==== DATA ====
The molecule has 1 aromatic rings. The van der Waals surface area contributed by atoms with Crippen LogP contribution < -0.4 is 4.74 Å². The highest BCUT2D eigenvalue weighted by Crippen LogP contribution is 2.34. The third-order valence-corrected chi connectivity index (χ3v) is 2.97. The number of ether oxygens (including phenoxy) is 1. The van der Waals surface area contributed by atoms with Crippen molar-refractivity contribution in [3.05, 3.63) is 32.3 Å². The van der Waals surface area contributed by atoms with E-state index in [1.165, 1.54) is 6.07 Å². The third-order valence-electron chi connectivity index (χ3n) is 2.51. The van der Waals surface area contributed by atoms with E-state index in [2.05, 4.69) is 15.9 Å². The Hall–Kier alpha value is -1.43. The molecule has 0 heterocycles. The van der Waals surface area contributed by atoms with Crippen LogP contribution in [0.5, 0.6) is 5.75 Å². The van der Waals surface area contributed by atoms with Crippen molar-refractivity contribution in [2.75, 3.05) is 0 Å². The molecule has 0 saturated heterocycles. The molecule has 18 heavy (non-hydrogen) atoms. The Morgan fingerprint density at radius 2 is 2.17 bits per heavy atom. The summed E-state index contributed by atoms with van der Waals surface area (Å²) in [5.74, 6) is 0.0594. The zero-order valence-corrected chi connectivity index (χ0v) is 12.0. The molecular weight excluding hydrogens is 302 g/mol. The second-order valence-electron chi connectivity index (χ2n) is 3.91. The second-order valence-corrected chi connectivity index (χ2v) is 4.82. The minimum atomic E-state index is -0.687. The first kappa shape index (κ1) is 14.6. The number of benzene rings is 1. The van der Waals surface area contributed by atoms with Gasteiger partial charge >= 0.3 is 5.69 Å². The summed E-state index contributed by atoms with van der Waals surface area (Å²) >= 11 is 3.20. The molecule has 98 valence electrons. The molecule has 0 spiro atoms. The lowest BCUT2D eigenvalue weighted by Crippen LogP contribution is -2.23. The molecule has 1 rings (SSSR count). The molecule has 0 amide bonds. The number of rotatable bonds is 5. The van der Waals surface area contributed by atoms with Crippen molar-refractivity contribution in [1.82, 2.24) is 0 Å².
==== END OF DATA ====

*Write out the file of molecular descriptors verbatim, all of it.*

The molecule has 1 aromatic rings. The van der Waals surface area contributed by atoms with Crippen LogP contribution < -0.4 is 4.74 Å². The highest BCUT2D eigenvalue weighted by Crippen LogP contribution is 2.34. The third-order valence-corrected chi connectivity index (χ3v) is 2.97. The number of ether oxygens (including phenoxy) is 1. The van der Waals surface area contributed by atoms with Crippen molar-refractivity contribution in [3.05, 3.63) is 32.3 Å². The van der Waals surface area contributed by atoms with E-state index in [1.165, 1.54) is 6.07 Å². The third-order valence-electron chi connectivity index (χ3n) is 2.51. The van der Waals surface area contributed by atoms with E-state index in [2.05, 4.69) is 15.9 Å². The Hall–Kier alpha value is -1.43. The molecule has 0 heterocycles. The van der Waals surface area contributed by atoms with Crippen LogP contribution in [0.5, 0.6) is 5.75 Å². The van der Waals surface area contributed by atoms with Crippen molar-refractivity contribution in [2.75, 3.05) is 0 Å². The molecule has 0 saturated heterocycles. The molecule has 18 heavy (non-hydrogen) atoms. The Morgan fingerprint density at radius 2 is 2.17 bits per heavy atom. The summed E-state index contributed by atoms with van der Waals surface area (Å²) in [5.74, 6) is 0.0594. The zero-order valence-corrected chi connectivity index (χ0v) is 12.0. The molecular weight excluding hydrogens is 302 g/mol. The second-order valence-electron chi connectivity index (χ2n) is 3.91. The second-order valence-corrected chi connectivity index (χ2v) is 4.82. The minimum atomic E-state index is -0.687. The first kappa shape index (κ1) is 14.6. The number of benzene rings is 1. The van der Waals surface area contributed by atoms with Gasteiger partial charge >= 0.3 is 5.69 Å². The summed E-state index contributed by atoms with van der Waals surface area (Å²) >= 11 is 3.20. The molecule has 98 valence electrons. The molecule has 0 spiro atoms. The lowest BCUT2D eigenvalue weighted by Crippen LogP contribution is -2.23. The molecule has 1 rings (SSSR count). The molecule has 0 amide bonds. The number of rotatable bonds is 5. The van der Waals surface area contributed by atoms with Crippen molar-refractivity contribution in [1.82, 2.24) is 0 Å².